Some varieties of oranges may be harvested within 7 months after the flowers bloom. Others may remain on the tree up to 16 months. Growers plant different varieties of oranges in the same area so that mature fruit is available during most or all of the year.

Orange trees develop new branches during periods of rapid growth called growth flushes. During these growth flushes, new stems, leaves, and often blossoms appear on the trees. Some of the flowers develop into fruit. The number and timing of growth flushes that occur each year vary according to the climate.

There usually are two to five growth flushes per year. In climates like those of Florida and California, growth flushes do not occur during the winter. Instead, a period of vigorous growth takes place in the spring. During the spring growth flush, many flowers appear on the trees and a large number of fruits develop.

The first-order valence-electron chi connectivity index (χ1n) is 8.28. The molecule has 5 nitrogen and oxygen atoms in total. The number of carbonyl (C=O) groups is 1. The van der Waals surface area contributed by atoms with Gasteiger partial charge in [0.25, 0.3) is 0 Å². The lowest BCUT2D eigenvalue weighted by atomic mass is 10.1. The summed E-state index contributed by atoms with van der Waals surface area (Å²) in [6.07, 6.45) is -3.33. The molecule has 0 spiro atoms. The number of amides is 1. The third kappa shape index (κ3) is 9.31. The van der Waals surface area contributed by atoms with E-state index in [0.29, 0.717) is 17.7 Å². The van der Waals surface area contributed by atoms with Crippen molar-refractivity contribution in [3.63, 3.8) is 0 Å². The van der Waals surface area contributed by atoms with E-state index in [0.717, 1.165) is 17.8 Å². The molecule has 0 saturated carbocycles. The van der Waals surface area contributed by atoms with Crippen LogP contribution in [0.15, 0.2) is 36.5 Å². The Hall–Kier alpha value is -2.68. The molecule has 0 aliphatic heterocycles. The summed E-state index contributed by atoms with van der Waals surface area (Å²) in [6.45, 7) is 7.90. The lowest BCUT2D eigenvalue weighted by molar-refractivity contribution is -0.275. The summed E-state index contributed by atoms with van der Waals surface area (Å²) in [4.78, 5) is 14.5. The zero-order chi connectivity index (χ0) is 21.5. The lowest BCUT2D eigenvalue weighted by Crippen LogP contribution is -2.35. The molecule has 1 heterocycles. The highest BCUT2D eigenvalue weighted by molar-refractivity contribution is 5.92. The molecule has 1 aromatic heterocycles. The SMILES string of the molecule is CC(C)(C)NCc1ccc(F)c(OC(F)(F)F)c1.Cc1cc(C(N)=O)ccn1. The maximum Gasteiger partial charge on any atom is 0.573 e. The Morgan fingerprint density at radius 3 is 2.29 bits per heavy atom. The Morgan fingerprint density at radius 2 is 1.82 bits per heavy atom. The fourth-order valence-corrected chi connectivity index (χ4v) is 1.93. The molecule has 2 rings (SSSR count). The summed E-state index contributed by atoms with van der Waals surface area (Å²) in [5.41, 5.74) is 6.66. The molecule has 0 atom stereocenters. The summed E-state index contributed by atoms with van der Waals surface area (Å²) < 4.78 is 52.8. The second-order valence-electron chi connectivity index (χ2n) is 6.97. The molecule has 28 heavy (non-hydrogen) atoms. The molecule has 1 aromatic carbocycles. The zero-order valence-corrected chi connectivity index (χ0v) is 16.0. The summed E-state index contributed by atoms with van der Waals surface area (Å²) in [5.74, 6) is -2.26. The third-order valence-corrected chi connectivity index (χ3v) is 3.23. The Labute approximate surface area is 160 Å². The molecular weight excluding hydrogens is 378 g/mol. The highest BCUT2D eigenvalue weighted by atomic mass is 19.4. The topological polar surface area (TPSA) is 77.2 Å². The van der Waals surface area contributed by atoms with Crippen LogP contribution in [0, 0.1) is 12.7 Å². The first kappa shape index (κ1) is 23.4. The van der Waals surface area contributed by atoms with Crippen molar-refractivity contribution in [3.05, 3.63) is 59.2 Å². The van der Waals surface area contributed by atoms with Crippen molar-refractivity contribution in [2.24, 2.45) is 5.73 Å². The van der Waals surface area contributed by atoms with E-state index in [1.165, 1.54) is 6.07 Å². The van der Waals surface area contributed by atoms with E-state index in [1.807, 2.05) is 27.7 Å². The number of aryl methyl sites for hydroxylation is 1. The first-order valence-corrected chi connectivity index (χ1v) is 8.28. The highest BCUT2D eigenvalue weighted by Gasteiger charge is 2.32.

Varieties

The word orange commonly refers to three types of citrus fruit, sweet oranges, sour or bitter oranges, and mandarins.

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Sweet Oranges

Growers around the world raise more sweet oranges than any other type of citrus fruit. These oranges have a sweet flavor. They are round to oval in shape. There are four groups of sweet oranges. These are (1) common or round oranges, (2) navel oranges, (3) blood oranges, and (4) acidless oranges.

Common Oranges

Common oranges are the most important type of sweet orange. Most oranges sold as fresh fruit are common oranges. In addition, almost all orange juice is made from common oranges. Juice from the Valencia orange, a type of common orange, makes the highest quality juice products. The Valencia is the most popular variety of orange in the world.

Navel oranges have a small secondary fruit growing within the bottom end of the main fruit. They are seedless and have a pleasant flavor. But they produce less juice than do common oranges. They are best eaten as fresh fruit. California produces most of the U.S. navel-orange crop.

Blood Oranges

Blood oranges have an unusual color. In other ways, they resemble common oranges. The flesh and peel of blood oranges range in color from light red to dark red. The oranges only become dark red in climates with cool night temperatures. Blood oranges are grown mostly in Mediterranean countries.

Acidless Oranges